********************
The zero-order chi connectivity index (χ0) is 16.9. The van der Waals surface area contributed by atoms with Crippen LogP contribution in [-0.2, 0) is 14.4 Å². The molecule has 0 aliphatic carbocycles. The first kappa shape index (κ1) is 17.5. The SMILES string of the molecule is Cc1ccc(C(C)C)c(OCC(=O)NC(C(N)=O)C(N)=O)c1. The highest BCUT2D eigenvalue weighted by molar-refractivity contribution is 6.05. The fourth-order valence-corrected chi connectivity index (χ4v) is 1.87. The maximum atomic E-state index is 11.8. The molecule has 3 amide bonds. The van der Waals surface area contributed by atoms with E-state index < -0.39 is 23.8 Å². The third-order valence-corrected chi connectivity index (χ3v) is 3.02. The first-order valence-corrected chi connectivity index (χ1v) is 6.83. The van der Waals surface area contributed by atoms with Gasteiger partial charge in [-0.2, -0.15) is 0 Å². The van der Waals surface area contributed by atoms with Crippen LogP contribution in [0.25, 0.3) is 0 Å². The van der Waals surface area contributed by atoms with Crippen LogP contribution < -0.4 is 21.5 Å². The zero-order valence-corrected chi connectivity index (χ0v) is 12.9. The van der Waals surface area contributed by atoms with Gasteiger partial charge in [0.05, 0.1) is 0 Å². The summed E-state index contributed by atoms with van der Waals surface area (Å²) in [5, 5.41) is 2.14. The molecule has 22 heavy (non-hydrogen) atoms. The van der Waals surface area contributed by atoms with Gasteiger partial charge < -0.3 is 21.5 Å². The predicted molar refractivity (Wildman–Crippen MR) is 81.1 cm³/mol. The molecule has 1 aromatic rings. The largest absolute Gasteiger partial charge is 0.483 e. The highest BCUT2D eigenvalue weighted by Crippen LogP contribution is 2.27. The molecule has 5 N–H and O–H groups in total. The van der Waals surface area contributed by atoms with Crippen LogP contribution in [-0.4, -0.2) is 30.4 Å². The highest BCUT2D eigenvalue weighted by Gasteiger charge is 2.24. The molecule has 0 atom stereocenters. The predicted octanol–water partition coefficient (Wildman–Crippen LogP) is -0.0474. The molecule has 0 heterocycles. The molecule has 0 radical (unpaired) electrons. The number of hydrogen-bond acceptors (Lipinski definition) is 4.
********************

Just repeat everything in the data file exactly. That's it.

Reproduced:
The zero-order chi connectivity index (χ0) is 16.9. The van der Waals surface area contributed by atoms with Crippen LogP contribution in [-0.2, 0) is 14.4 Å². The molecule has 0 aliphatic carbocycles. The first kappa shape index (κ1) is 17.5. The SMILES string of the molecule is Cc1ccc(C(C)C)c(OCC(=O)NC(C(N)=O)C(N)=O)c1. The highest BCUT2D eigenvalue weighted by molar-refractivity contribution is 6.05. The fourth-order valence-corrected chi connectivity index (χ4v) is 1.87. The maximum atomic E-state index is 11.8. The molecule has 3 amide bonds. The van der Waals surface area contributed by atoms with E-state index < -0.39 is 23.8 Å². The third-order valence-corrected chi connectivity index (χ3v) is 3.02. The first-order valence-corrected chi connectivity index (χ1v) is 6.83. The van der Waals surface area contributed by atoms with Gasteiger partial charge in [-0.2, -0.15) is 0 Å². The van der Waals surface area contributed by atoms with Crippen LogP contribution in [0.25, 0.3) is 0 Å². The van der Waals surface area contributed by atoms with Crippen LogP contribution < -0.4 is 21.5 Å². The zero-order valence-corrected chi connectivity index (χ0v) is 12.9. The van der Waals surface area contributed by atoms with Gasteiger partial charge in [0.05, 0.1) is 0 Å². The summed E-state index contributed by atoms with van der Waals surface area (Å²) in [5, 5.41) is 2.14. The molecule has 22 heavy (non-hydrogen) atoms. The van der Waals surface area contributed by atoms with Gasteiger partial charge < -0.3 is 21.5 Å². The predicted molar refractivity (Wildman–Crippen MR) is 81.1 cm³/mol. The molecule has 1 aromatic rings. The largest absolute Gasteiger partial charge is 0.483 e. The highest BCUT2D eigenvalue weighted by Crippen LogP contribution is 2.27. The molecule has 5 N–H and O–H groups in total. The van der Waals surface area contributed by atoms with Crippen LogP contribution in [-0.4, -0.2) is 30.4 Å². The highest BCUT2D eigenvalue weighted by Gasteiger charge is 2.24. The molecule has 0 atom stereocenters. The predicted octanol–water partition coefficient (Wildman–Crippen LogP) is -0.0474. The molecule has 0 heterocycles. The molecule has 0 radical (unpaired) electrons. The number of hydrogen-bond acceptors (Lipinski definition) is 4.